So why not start a new trend and get a get a jump on your spring cleaning? Take a look through your closet for those “gently used” items to donate, or launch a clothing drive at your school, synagogue or in your community. You will be all the rage.

A few great organizations that accept clothing donations, and use the proceeds to help those in need:

  • Teens for Jeans: ( FYI, we learned from DoSomething that one in three homeless people in the U.S. is under the age of 18). To help  out, DoSomething.org has teamed up with Aéropostale to run their annual Teens for Jeans donation program . Start a donation program at your school to help others and potentially win some cool prizes.
  • Housing Works: This NYC-based organization takes donations of clothes, shoes, accessories and more and sells them at their 12 thrift shops across the city. The money raised helps to fund their work around HIV/AIDS advocacy and services.
  • Brown Elephant: The proceeds of donated items purchased in this Chicago-based network of thrift shops help fund under-insured or uninsured patients at a local health clinic.

Pretty amazing stuff.

We’re no  experts, but we think sometimes the boldest  statement you can make has absolutely nothing to do with what you’re wearing.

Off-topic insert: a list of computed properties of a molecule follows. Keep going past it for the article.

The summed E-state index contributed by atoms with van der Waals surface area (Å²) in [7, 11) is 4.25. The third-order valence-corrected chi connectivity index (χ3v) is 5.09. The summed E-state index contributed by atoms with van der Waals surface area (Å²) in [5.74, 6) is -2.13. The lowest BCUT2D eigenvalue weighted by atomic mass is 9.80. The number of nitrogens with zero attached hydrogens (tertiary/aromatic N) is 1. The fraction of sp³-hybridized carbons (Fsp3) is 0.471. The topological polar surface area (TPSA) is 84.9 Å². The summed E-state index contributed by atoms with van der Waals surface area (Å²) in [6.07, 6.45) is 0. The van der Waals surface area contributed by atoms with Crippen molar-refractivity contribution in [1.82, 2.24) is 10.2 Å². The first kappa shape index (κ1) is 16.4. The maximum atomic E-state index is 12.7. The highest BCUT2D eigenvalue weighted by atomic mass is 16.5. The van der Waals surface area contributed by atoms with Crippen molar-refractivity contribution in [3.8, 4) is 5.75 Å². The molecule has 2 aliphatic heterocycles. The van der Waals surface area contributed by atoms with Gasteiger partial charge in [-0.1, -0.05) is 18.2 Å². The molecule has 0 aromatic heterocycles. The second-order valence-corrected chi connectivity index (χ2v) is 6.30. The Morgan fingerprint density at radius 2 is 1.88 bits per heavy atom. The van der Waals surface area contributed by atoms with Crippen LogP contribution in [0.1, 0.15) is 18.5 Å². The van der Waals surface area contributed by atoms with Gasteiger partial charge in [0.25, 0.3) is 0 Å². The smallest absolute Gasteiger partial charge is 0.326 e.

Know of another great clothing donation opportunity? Let us know about it below, or on twitter at @repairtheworld.

Work for Social and Environmental Justice with Tevel b’Tzedek

Israelis have a thing for Nepal. Each year, thousands of young Israelis strap on their backpacks and travel the world, with many ending up in Kathmandu. It’s no surprise then, that the state’s capital city regularly hosts one of the world’s largest annual seders, often feeding more than 1,500 travelers. (That is a LOT a lot of matzah!)

Now, Repair the World grantee-partner Tevel b’Tzedek (The Earth- In Justice) offers another way to have a meaningful Jewish experience in Nepal. This February, Israelis and Jews from around the world can join Tevel b’Tzedek on a 4-month adventure promoting environmental justice and human rights and working to ease poverty in Nepal.

The Israel-based nonprofit launched in 2007 with the mission to “create a community of Israeli and Diaspora Jews engaging in the urgent issues of global poverty, marginalization and environmental devastation from a place of deep commitment to the Jewish people and its ethical and spiritual traditions.” Since then, more than 250 people have participated in the volunteer fellowship in Nepal and Haiti (where they also run service programs.)

The Nepal program combines both Jewish study and volunteering including:

  • Working with local communities on youth education, agriculture, women’s empowerment, and health
  • Learning about social and environmental justice, Judaism, economics, globalization and the history and culture of Nepal.
  • Studying Nepali language.
  • Volunteering both in Kathmandu and outside in more rural areas.

Check out the Tevel b’Tzedek experience in participants’ own words by watching the video below and checking out their personal blogs. Then, apply for the 4-month program here.